Illustrations That Speak Loudly, Without Screaming

The meaning of Noma Bar's politically charged illustrations only becomes clear at a second glance.

The graphic designer Noma Bar tackles some of the most hotly debated issues of our time--including oil politics, global warming, and corporate greed. As an illustrator for The Economist, Esquire, Wallpaper, The Guardian, and others, he has to summarize sprawling issues in a single image. His strategy: Using the negative space of an illlustration, to drive home the stickiest points of a conflict.

That work is featured in a new book, Negative Space, which was just published by Mark Batty Publishers. Via Creative Review comes a sneak peak at the work. The pieces work in interesting way, mentally: Like one of those negative space illusions, the meaning snaps into focus only after a split-second of conversation. The effect can be uncanny--like a lightbulb going off in your head.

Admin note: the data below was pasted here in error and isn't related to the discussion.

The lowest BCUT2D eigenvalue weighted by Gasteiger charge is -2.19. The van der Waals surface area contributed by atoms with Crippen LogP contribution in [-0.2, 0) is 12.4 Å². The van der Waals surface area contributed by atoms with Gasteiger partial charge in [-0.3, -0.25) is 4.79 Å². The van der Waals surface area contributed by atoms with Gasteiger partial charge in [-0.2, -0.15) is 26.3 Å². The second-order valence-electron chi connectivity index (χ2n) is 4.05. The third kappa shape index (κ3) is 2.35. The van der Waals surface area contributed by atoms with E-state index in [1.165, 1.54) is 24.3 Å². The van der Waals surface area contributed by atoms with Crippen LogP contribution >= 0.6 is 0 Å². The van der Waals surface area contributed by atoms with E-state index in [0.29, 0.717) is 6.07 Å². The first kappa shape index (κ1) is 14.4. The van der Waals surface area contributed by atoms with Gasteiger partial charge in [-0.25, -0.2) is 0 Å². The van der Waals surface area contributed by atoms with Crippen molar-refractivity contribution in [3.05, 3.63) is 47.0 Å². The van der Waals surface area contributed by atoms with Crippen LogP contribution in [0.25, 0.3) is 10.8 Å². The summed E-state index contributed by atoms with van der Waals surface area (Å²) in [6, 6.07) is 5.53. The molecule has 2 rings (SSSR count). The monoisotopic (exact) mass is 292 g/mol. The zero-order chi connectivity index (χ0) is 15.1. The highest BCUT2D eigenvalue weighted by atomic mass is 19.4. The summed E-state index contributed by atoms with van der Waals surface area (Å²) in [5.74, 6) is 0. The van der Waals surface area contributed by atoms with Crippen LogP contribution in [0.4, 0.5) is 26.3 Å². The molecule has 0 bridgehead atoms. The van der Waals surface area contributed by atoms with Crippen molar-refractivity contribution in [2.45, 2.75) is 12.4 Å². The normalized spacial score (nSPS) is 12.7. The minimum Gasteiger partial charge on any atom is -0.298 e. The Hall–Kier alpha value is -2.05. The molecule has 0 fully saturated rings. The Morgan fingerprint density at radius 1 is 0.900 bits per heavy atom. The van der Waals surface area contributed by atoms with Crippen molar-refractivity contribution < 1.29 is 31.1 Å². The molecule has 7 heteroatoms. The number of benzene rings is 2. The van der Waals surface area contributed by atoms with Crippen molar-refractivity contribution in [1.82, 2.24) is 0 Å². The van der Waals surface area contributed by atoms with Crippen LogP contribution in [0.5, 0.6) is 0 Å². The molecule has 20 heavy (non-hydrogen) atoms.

This one illustrated an article about the business of wartime provisions--with an everyday business scene embedded in the tank:

Noma Bar

From an article about how CEO's invest their personal wealth:

Noma Bar

From a piece exploring the oil wealth generated after the takeover of Iraq, this illustration, with maximum economy, makes the fairly bold point that political and humanitarian goals played only a small role in the invasion and its aftermath:

Noma Bar

From an article about younger women dating older men:

Noma Bar

Check out more examples at Creative Review.

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